If your dog is having some urine dribbling or incontinence as a result of her age (and not caused by an underlying condition that should be addressed), provide her with more frequent potty trips outside. You can also reintroduce her to her crate if she was crate trained initially. Acupuncture can also be very beneficial for age-related incontinence.

If your dog has problems hearing or seeing, use odor cues like essential oils or pheromone products to help her find her way around. Also consider purchasing or building ramps if your dog is having trouble getting into the car or up on the bed or a favorite chair, and if she’s slipping or unsure on bare floors, add some runners or area rugs.

For sleep problems, try increasing her daytime activity level. Let her sleep in your bedroom. Sleeping near you should help ease any anxiety that is contributing to her nighttime restlessness. Guide your dog with clear cues and easy-to-follow instructions, and when you talk to her, keep your voice quiet, calm and loving.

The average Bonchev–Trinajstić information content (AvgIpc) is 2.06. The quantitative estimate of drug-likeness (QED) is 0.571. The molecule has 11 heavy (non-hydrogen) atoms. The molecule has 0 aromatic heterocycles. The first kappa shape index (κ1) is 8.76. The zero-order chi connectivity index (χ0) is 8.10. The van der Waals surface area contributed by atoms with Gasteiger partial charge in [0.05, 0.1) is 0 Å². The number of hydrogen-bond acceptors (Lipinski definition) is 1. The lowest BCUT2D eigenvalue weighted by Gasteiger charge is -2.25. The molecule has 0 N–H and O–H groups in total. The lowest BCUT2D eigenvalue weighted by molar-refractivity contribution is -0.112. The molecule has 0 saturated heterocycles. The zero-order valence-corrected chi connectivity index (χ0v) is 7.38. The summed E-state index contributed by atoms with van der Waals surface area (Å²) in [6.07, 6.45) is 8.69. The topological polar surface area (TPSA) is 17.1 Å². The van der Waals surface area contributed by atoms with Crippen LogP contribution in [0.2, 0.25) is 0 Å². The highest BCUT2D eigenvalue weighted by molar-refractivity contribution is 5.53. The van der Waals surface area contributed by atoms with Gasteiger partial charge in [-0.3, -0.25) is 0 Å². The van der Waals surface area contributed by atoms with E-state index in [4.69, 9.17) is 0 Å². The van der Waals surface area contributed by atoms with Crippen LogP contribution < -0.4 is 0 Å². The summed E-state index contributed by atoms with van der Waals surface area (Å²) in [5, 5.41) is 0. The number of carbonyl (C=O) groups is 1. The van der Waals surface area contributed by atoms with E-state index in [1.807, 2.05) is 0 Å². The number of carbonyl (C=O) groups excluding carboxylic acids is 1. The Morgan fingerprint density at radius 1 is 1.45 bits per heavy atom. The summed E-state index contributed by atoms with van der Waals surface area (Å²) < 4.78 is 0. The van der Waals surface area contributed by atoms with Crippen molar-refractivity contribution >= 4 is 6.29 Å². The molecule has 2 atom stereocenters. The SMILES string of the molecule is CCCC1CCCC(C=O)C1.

5. Schedule regular senior wellness check-ups

I recommend twice-yearly wellness visits for pets no matter the age, but this becomes even more important for dogs getting up in years. Keeping abreast of your animal companion’s physical and mental changes as he ages is the best way to catch any disease process early.

Ask your vet to perform a blood test to check your pet’s internal organ health to make sure you are identifying possible issues early on. Keeping abreast of your pet’s physical and mental changes as he ages is the very best way to catch any disease process early.

Over-vaccinating is something older animals do not need, so advocate for your older dog by refusing additional vaccines. You can replace the vaccines with titers. A titer is a blood test that measures protective immunity. Chances are your dog is very well-protected. Switch to titering to help reduce her toxic load.